‘O place and greatness! Millions of false eyes
Are stuck upon thee: volumes of report
Run with these false, and most contrarious quest
Upon thy doings: thousand escapes of wit
Make thee the father of their idle dreams
And rack thee in their fancies.’
[Measure for Measure, 4.1.60-65]
Ours is an outward-looking world, our minds crammed with illusory impressions every moment of the day: news flashes on the TV and radio, images from the Internet, tweets and other instant messages from friends and foes alike. The stream of ‘information’, which is often little more than rumour, is constant and without shape: an endless story, tumbling over itself, as irreverent as it is impertinent. More often than not, we are following the lives and sayings of ‘the great and the good’. ‘Place and greatness’ (our old friend Pomp) are our preoccupation.
This unflagging stream of information feeds our fantasies, our fears, our wishes and colonizes our precious mental space. It is utterly lifeless, this stream. It allows us no time for the inward-looking or introspective life, which is an essential counterpoise to the extroverted—and which helps us connect with a sense of individual purpose. True life is diverted or postponed under pressure of these ‘idle dreams’, spun by the collective. As D.H. Lawrence wrote in Apocalypse, ‘The Logos which was like the great green breath of spring-time is now the grey stinging of myriads of deadening little serpents.’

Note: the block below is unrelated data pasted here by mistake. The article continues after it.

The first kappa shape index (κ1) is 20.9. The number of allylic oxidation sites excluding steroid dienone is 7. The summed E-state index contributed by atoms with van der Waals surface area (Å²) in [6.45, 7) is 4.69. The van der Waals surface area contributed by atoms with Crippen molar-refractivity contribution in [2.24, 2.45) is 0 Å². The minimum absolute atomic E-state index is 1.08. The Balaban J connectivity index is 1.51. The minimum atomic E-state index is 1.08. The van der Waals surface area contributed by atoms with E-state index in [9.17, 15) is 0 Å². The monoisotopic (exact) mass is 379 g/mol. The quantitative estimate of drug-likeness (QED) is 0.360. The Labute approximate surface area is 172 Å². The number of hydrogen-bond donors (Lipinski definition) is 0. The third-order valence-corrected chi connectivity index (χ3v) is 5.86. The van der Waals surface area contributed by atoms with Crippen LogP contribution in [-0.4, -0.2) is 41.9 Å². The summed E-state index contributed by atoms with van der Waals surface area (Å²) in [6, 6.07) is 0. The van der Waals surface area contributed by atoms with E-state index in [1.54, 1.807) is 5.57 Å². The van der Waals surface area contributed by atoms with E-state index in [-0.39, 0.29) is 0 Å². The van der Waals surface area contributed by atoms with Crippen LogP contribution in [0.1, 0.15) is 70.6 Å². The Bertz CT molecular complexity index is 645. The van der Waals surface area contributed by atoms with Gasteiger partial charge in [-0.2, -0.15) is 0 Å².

Take Physic, Pomp!